Poetry today is often delivered in snippets; ripe lines are plucked out of context while the occasional short poem floats around on the internet, standing brave and alone. Of any genre, it makes sense that poetry is the one often spliced and separated—each word is artfully selected for its power and precision. But this practice makes it easy to forget the fantastic old quip on synergy: the whole is greater than the sum of its parts. Paula Meehan, the 2015 O’Shaughnessy prize winner from Dublin, understands the power of synergy to a well-structured book of poems. Her new collection, Geomantic, is a rare set of poems best kept intact; though beautiful alone, these poems stand together and interact to create a unified piece of fresh, innovative art.
Unlike the standard poetry collection unified simply by an idea or tone, Geomantic is deliciously mathematical. The book is unified by nines—each poem is nine lines long and there are 81 poems (nine groups of nine). Nine is a satisfyingly symmetrical number to use as a guide; the cover of the collection leans into this pleasant numerical balance, featuring a colorful 3×3 square of tree-scenes. There are three different tree-scenes depicted in the square, each repeated thrice in the matrix, creating a scene both natural and orderly. The organized variation of the cover continues on each page within, for variations in stanza lengths and tones are tidily tucked into nine reliable lines. The effect is mesmerizing and almost trance-inducing.
The guide of nine can potentially be traced to one of the book’s most memorable poems, “The Moon Rose Over an Open Field.” The poem’s title likely refers to a line from the Simon & Garfunkel song America. The poem reads:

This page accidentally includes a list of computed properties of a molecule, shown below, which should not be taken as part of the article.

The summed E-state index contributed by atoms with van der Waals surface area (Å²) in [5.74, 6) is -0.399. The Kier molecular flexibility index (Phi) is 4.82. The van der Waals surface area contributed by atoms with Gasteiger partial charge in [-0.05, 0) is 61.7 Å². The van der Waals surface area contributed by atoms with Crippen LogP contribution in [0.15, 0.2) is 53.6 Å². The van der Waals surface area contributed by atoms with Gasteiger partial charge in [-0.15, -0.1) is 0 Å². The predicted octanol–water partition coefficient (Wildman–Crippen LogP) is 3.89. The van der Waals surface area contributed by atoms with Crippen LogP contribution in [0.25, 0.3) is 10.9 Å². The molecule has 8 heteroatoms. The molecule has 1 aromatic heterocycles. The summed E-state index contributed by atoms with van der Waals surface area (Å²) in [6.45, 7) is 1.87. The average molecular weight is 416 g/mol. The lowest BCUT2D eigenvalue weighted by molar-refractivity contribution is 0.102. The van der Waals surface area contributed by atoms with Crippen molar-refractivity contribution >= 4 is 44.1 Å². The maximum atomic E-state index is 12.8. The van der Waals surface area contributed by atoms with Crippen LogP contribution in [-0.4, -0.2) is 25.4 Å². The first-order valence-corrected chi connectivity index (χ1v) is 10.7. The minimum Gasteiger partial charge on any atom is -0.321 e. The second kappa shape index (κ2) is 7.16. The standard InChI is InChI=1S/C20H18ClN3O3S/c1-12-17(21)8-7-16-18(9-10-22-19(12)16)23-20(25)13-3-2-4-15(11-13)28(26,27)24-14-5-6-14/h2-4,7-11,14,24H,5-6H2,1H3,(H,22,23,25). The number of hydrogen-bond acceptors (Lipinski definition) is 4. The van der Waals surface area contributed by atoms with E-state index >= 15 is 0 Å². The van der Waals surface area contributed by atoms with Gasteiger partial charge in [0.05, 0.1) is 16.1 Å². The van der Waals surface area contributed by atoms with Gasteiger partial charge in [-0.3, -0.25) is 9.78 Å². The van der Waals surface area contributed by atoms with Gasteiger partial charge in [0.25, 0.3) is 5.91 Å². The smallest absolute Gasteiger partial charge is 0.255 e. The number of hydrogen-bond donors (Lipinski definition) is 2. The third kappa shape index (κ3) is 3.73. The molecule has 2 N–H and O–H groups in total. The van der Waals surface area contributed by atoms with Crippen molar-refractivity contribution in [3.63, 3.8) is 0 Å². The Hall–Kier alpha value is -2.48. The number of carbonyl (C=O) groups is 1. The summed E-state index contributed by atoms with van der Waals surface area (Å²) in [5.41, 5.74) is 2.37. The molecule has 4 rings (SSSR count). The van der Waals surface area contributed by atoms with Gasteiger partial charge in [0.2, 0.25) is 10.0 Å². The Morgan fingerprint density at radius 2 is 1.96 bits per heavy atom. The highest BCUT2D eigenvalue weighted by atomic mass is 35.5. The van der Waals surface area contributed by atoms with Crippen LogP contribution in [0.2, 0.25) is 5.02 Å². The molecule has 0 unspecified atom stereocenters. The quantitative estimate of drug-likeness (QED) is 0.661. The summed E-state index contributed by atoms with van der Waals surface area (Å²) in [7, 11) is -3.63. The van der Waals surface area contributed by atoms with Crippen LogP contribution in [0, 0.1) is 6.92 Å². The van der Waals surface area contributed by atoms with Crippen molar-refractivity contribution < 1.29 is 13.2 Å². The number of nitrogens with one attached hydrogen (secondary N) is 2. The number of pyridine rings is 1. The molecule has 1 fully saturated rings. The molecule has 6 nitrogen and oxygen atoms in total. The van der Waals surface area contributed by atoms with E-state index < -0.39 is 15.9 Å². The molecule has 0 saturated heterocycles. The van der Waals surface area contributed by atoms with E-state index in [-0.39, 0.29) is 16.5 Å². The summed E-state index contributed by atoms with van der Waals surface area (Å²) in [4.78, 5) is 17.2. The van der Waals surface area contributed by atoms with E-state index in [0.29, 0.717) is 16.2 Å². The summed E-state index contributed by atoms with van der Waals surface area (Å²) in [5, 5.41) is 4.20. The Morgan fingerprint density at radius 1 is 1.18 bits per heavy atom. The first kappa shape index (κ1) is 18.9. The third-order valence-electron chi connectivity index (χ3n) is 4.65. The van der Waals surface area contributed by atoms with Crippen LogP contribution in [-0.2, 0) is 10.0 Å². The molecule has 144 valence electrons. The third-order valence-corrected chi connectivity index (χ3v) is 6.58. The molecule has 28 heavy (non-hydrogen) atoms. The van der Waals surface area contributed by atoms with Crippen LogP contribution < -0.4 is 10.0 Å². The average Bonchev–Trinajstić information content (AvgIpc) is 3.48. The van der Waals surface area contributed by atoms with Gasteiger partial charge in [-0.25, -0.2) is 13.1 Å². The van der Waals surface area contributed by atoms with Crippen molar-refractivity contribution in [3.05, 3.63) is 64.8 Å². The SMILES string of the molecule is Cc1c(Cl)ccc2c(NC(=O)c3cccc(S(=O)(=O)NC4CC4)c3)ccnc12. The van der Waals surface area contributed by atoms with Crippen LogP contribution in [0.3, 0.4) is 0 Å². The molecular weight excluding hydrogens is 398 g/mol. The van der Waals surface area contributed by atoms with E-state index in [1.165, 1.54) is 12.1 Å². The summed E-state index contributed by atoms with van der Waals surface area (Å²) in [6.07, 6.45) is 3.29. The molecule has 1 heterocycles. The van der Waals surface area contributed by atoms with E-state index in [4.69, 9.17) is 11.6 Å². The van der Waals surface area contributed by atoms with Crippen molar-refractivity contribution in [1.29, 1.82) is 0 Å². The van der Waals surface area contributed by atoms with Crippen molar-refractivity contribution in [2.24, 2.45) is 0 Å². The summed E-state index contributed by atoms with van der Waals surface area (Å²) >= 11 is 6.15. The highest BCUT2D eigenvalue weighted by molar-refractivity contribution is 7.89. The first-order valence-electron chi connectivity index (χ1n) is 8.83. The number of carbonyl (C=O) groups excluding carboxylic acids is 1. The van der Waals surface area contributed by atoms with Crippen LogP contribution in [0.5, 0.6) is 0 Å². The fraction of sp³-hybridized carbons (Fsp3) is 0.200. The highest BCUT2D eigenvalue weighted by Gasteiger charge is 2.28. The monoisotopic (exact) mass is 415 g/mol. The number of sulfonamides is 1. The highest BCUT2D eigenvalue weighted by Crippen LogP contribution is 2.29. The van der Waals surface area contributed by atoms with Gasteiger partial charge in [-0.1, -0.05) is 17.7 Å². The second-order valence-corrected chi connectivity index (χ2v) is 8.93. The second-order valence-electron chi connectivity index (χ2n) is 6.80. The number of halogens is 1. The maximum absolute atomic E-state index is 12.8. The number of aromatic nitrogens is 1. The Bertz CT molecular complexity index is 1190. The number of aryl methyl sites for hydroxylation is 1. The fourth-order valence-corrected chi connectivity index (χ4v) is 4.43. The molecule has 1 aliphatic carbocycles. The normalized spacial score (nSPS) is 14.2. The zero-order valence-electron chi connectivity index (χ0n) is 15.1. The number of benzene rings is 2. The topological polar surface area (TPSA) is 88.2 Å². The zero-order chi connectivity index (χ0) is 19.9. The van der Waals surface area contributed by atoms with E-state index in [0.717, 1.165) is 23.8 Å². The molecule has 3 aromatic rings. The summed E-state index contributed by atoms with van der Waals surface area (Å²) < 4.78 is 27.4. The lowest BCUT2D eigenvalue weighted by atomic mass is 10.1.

Count the syllables, a perfect line:
the way moon rises with the vowels,
the knacky way it moves on the tongue
and beats out its intent on the ear.
When I heard it first my fate was sealed:
it offered a pathway out of fear,
order from chaos when I was young,
a pure lyric from inchoate growls,
muse magic wrought from the power of nine.
As the poem comments on the syllabic perfection of the line, it also champions the way it provided “order from chaos.” The poem itself takes on a mirrored rhyme—it first line matches its ninth, the second the eighth, the third the seventh and so on. This carefulness encapsulates Meehan’s masterful sense of control. The poem’s final line is both haunting and prophetic: “muse magic wrought from the power of nine,” could easily stand in as a thesis for text.
The magic, mystic quality of the text is conjured from the title: Geomantic. As the back of the book explains, the word is “belonging to geomancy,” or “earth divination.” This is “a method of divination that interprets markings on the ground or the patterns formed by tossed handfuls of soil rocks, or sand.” Geomancy, then, is deeply tied to both the earth and the geometric notions of shape and pattern; this is a stripping back to the roots, as both make use of the Greek “geo-.” Meehan’s poetry manages to invoke geomancy to blend nature with human markers and measures; her poetry combines cycles of all kind. Pattern and cycle help unify poems on the moon, land, history, life, death, family, and even poetry itself. Sometimes, the poems feel deeply modern or contemporary—“The Memory Stick,” for example, is a poem about a lost flash drive. In the same collection is “The Graves at Arbor Hill,” which ends on a thought of “Irish dust in Irish wind, a hundred/and a hundred million years from now.” This blend of past, present, and future makes the text feel somehow simultaneously deeply connected to the earth and out of space and time entirely. Geomantic is captivating; as a near-meditation, it’s a collection best consumed all at once that immediately demands a reread. It’s easy to imagine picking it back up season after season, cycle after cycle, time and time again.